Three Americans killed in explosion targeting U.S. diplomatic convoy in Gaza Strip


Wednesday, October 15th 2003, 12:00 am
By: News On 6




BEIT LAHIYA, Gaza Strip (AP) _ A remote-controlled bomb exploded under a U.S. diplomatic convoy Wednesday, ripping apart an armored van and killing three Americans in an unprecedented attack on an official U.S. target.

The bombing, which also wounded an American, will likely intensify U.S. pressure on the Palestinian Authority to take action against militant groups. The U.S. Embassy ordered U.S. citizens to leave the Gaza Strip after the attack.

There was no claim of responsibility. But if Palestinian militants were to blame, it could signal a dramatic change in strategy. While targeting Israeli soldiers and civilians for years, groups like Hamas and Islamic Jihad repeatedly insist they do not target U.S. officials _ apparently to avoid a harsh retribution from the Americans and the anger of Palestinian officials trying to work with Washington.

Palestinian leader Yasser Arafat condemned the attack as an ``awful crime'' and said he ordered an investigation.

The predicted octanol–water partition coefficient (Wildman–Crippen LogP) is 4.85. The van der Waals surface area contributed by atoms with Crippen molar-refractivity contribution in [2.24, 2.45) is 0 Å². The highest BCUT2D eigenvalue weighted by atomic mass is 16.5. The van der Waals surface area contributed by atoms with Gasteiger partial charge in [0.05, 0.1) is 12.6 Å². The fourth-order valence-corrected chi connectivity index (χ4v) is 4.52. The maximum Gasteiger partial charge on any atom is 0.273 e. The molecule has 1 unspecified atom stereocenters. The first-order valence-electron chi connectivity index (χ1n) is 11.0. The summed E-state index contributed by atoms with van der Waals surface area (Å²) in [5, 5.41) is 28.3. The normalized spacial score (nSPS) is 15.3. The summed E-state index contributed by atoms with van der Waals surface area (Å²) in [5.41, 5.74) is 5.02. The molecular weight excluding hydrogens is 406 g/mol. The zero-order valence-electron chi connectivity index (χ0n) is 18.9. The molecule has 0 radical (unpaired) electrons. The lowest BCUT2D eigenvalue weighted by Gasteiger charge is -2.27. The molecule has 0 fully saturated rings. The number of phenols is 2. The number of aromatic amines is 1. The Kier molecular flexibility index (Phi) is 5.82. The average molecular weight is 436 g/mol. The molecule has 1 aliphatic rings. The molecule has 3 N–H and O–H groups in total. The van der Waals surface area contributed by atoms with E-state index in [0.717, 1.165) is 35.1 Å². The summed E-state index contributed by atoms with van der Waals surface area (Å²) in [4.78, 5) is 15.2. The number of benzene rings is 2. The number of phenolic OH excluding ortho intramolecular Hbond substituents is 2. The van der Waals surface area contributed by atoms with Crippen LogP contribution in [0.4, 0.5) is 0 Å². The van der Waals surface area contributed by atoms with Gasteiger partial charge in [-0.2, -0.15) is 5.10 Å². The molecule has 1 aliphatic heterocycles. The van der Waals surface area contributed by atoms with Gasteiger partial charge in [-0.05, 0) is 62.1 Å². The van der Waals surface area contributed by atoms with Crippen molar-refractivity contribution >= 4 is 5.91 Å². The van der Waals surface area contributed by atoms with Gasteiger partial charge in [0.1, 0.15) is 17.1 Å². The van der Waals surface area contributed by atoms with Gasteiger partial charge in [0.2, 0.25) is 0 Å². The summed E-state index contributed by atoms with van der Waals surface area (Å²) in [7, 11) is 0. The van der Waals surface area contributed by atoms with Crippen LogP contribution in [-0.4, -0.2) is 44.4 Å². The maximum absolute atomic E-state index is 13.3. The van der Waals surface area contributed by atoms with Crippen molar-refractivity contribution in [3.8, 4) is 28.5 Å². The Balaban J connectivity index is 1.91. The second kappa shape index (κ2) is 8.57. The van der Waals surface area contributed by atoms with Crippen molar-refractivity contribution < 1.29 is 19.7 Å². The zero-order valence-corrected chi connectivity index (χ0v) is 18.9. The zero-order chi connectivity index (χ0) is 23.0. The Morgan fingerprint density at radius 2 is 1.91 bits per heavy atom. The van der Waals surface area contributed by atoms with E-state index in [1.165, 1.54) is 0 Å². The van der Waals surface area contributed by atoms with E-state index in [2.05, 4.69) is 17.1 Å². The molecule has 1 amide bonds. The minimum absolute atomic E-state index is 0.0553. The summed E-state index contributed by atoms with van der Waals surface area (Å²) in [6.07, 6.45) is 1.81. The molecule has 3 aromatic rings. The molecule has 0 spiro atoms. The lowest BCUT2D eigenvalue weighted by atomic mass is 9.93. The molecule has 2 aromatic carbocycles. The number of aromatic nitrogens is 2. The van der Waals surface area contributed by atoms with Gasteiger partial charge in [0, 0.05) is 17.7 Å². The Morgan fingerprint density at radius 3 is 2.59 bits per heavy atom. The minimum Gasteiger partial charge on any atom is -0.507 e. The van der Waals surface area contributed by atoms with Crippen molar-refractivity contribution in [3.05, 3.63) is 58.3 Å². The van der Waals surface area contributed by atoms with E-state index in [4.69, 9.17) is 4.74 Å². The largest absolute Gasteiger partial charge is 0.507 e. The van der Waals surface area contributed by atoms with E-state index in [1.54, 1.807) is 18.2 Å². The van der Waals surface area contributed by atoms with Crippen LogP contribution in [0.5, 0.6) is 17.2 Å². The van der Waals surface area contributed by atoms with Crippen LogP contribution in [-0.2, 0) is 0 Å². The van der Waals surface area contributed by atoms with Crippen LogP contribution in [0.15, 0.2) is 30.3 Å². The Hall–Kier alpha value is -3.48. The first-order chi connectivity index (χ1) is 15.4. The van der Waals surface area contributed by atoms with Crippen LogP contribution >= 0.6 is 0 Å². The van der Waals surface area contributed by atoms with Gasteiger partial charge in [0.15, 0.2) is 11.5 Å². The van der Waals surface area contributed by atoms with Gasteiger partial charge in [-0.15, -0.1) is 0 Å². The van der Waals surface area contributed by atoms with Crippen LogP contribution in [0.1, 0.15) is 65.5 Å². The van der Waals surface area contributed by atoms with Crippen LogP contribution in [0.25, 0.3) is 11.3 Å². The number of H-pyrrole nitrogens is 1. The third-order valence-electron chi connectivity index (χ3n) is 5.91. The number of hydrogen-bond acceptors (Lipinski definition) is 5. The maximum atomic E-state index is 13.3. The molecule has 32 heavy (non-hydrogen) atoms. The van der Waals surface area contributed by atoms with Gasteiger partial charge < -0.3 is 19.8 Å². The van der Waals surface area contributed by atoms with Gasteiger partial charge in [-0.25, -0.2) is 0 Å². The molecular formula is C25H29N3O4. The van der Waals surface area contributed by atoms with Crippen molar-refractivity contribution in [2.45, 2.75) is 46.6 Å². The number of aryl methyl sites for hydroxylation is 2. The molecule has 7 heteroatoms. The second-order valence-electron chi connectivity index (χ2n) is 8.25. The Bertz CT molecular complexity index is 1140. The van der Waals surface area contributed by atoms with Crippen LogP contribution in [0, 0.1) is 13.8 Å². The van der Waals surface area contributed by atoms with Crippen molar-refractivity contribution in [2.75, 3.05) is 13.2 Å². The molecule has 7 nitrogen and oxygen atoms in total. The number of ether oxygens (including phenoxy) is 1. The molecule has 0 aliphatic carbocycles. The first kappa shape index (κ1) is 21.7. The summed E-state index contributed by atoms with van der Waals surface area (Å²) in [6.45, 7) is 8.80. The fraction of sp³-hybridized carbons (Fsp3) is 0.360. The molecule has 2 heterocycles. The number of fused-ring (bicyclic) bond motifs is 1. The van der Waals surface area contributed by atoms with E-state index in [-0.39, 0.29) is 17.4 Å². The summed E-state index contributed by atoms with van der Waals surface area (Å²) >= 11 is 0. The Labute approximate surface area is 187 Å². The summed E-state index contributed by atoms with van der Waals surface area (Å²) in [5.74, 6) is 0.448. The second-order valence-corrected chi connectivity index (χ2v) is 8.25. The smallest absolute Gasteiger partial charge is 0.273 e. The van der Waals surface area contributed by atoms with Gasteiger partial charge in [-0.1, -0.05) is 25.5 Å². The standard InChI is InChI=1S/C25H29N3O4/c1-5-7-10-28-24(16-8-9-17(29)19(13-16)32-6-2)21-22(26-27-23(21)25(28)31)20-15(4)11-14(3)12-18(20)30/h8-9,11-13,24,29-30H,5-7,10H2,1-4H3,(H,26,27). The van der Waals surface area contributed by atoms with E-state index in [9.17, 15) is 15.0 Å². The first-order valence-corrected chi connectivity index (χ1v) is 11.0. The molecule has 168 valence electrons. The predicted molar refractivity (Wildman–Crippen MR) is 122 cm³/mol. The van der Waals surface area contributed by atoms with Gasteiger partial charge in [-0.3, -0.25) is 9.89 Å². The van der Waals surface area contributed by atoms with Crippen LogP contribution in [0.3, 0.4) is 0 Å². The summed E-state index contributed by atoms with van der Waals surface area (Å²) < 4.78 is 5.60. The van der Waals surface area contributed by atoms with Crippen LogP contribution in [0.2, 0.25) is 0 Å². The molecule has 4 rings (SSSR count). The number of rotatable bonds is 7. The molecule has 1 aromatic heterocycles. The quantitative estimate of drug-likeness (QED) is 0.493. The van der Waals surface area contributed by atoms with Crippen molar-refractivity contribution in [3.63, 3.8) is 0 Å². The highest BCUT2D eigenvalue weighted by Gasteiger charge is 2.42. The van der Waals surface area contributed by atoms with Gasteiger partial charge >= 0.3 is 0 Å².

Palestinian officials said those killed were bodyguards for Tel Aviv-based U.S. Embassy officials who had planned to interview Palestinian applicants for U.S. scholarships in Gaza City. The officials had initially said those targeted were members of a team monitoring compliance with a U.S.-backed peace plan.

The blast went off around 10:15 a.m. (4:15 a.m. EDT) Wednesday as the three-car convoy, escorted by Palestinian police, was heading south on Gaza's main road just after entering the Gaza Strip from Israel.

After the first two cars _ including the police escort _ went by, the third car had just passed when the blast went off near a gas station, said Mohammed Radwan, a Palestinian taxi driver who was at the station at the time.

``The first two cars drove quickly and stopped far from the explosion. Palestinian security people jumped out of the car and rushed to the car that had blown up ... I saw two people covered with blood lying next to the car,'' he said.

The blast gouged a deep crater into the unpaved stretch of road. The attack tore the van in half and flipped it over, leaving the wreckage twisted with the tires up in the air. The pavement was stained with blood and littered with bits of flesh that were collected by Palestinian paramedics.

An AP reporter saw a gray wire with an on-off switch leading from the scene of the attack to a small concrete room at the side of the road. The blast was about a mile south of the Erez crossing between Israel and Gaza.

U.S. diplomatic sources said the people in the targeted car were security guards for the U.S. diplomats traveling in the other vehicles. Palestinian officials said the diplomats were U.S. monitors.

Israeli counterterrorism expert said it was the first attack on an official U.S. target in the West Bank and Gaza Strip in recent memory.